Alarm has been raised over fake pebbles washing up on UK beaches that look just like the real thing.
Litter cleaners often miss them because they are similar to real pebbles and rocks.
But beach environmentalists say the ‘pebbles’ can be easily missed, NorthWalesLive reports.
Hilary Rowlands, a founding member of Tywyn Beach Guardians in Gwynedd , Wales says: “It’s only when you pick them up, and feel how light they are, that you realise they are not stones at all,”
They are in fact “fake” plastic pebbles and there’s anecdotal evidence they are washing up from the Irish Sea in ever greater numbers.
Environmentalists say this newest and most curious form of plastic pollution could enter food chains as they break down into microplastics.
Known as pyroplastics, the “stones” are thought to form when pieces of plastic are melted or burnt and thrown into the sea, where they are slowly weathered grey and smooth as they float on long ocean voyages.
Hilary said they are commonplace around the mouth of the Dyfi estuary, disgorged onto beaches by storms.
She’s also found variants, termed plastiglomerates, which are created when burnt plastic fuses with rock, commonly when people light fires on beaches.
“There’s not a single beach I’ve combed where I haven’t come across them,” she said.
“Sometimes they are covered in oil or impregnated with the toxins that come from burning plastic.
“It’s all dangerous, both to the environment and the marine life.
“The longer-term concern is that they will break down into microplastics and threaten marine food chains.”
Dr Andrew Turner, an environmental scientist at the University of Plymouth was first to describe pyroplastics in Britain.
And some beachcombers in Cornwall have been uncovering thousands of plastic rocks and pebbles.
Using X-ray and infrared spectroscopy, Dr Turner discovered they comprised of polyethylene and polyproplyene, two of the most common forms of plastic.
More analysis showed they contained lead and, usually, chromium.
He surmised these were the traces of lead chromate, a compound once added to plastics to colour them red or yellow.
But the scientist was surprised just well the plastic impostors blended in with their surroundings.
He said: “When we have university open days, I show visitors 15 boxes of stones and ask them to pick out the one that contains plastic stones,
“Without touching them, very few people get it right.”
It is for this reason that identifying the scale of the problem is fraught with difficulty.
Given that Dr Turner has received samples from around the world, it’s likely to be a global problem.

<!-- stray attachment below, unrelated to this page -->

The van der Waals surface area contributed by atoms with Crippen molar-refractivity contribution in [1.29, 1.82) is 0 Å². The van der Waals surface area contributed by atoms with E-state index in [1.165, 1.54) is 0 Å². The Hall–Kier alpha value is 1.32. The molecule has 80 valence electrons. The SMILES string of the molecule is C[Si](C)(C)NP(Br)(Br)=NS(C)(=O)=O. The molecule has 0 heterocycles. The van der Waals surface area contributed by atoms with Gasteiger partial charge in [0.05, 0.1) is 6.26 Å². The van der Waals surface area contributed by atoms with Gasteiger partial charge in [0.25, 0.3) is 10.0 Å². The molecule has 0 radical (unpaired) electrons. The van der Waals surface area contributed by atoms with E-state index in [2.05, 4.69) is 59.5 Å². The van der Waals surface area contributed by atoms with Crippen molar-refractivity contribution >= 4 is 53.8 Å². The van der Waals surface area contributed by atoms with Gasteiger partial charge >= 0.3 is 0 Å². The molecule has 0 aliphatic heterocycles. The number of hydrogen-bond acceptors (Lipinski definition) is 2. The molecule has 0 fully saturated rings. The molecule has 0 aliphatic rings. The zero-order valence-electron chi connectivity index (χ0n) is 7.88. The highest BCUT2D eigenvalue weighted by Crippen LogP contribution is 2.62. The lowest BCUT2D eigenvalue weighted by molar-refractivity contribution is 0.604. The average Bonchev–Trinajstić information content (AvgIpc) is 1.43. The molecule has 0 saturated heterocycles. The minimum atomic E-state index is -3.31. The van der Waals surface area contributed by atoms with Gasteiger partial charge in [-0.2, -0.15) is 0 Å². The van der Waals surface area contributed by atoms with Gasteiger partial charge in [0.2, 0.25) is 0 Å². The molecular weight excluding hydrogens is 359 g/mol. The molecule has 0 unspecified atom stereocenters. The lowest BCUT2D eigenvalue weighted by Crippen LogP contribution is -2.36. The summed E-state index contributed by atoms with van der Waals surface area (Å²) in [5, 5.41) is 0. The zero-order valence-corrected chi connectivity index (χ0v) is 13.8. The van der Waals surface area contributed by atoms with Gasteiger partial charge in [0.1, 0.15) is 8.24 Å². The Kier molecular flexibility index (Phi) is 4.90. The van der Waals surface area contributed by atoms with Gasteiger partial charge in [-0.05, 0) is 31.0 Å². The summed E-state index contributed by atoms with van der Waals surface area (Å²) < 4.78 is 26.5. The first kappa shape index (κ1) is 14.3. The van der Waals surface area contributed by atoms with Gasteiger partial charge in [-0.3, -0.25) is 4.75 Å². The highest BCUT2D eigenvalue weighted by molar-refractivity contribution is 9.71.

And despite recent discoveries, it’s probable many pyroplastics are decades old, perhaps originating from the now banned practise of burning plastic at sea.
“But in some countries plastic is still burnt and cast into the sea to get rid of it,” he said.
Even harder to spot on beaches are another, more insidious form of plastic pollution.
These are nurdles, the tiny lentil-shaped pellets that are the raw material for almost all plastic products.
As they weigh a fraction of a gram, they are easily spilled, quickly entering watercourses and marine systems.
Dawn Thomas, Living Seas awareness officer at North Wales Wildlife Trust said pyroplastics and nurdles both present long-term threats, yet tackling the problem is not easy.
“We have been seeing it (pyroplastic) looking just like pebbles and stones on beaches and that’s part of the problem, as it can get overlooked on a beach clean,” she said.
“Nurdles are smaller and bite-sized for our wildlife – some have even been found to be attracted to the bacterial coating they collect.
“Again, they are difficult to collect as they’re so small and often translucent.”
While the idea of Wales’ beaches turning artificial sounds fanciful, some people worry about the long-term impact on tourism if plastic pebbles keep rolling onto shorelines.
However Hilary Rowlands notes that beaches are already littered with so much plastic that fake stones are not the real threat.
Some litter is washed up by the sea, other items are left by careless visitors or blown there by off-shore winds.
“Having watched last year’s shocking scenes from Southend, when the beach there was strewn with rubbish after the first lockdown, I’m not sure people will worry too much about a few pieces of burnt plastic,” she said.
Natural Resources Wales (NRW) said it has not received any reports about pyroplastics washing up on beaches in Gwynedd.
But it wants to hear from anyone who finds examples.
Katherine Griffith, NRW’s senior marine advisor, said: “Whilst we have seen occasional incidences of burnt plastic on beaches, these were linked to people lighting a fire on the beach and burning plastic on it, rather than the debris having been washed up on the beach.
“If anyone is concerned about the amount of burnt plastic washing up on the coast anywhere in Wales, please report it to us so that our local officers can investigate further.”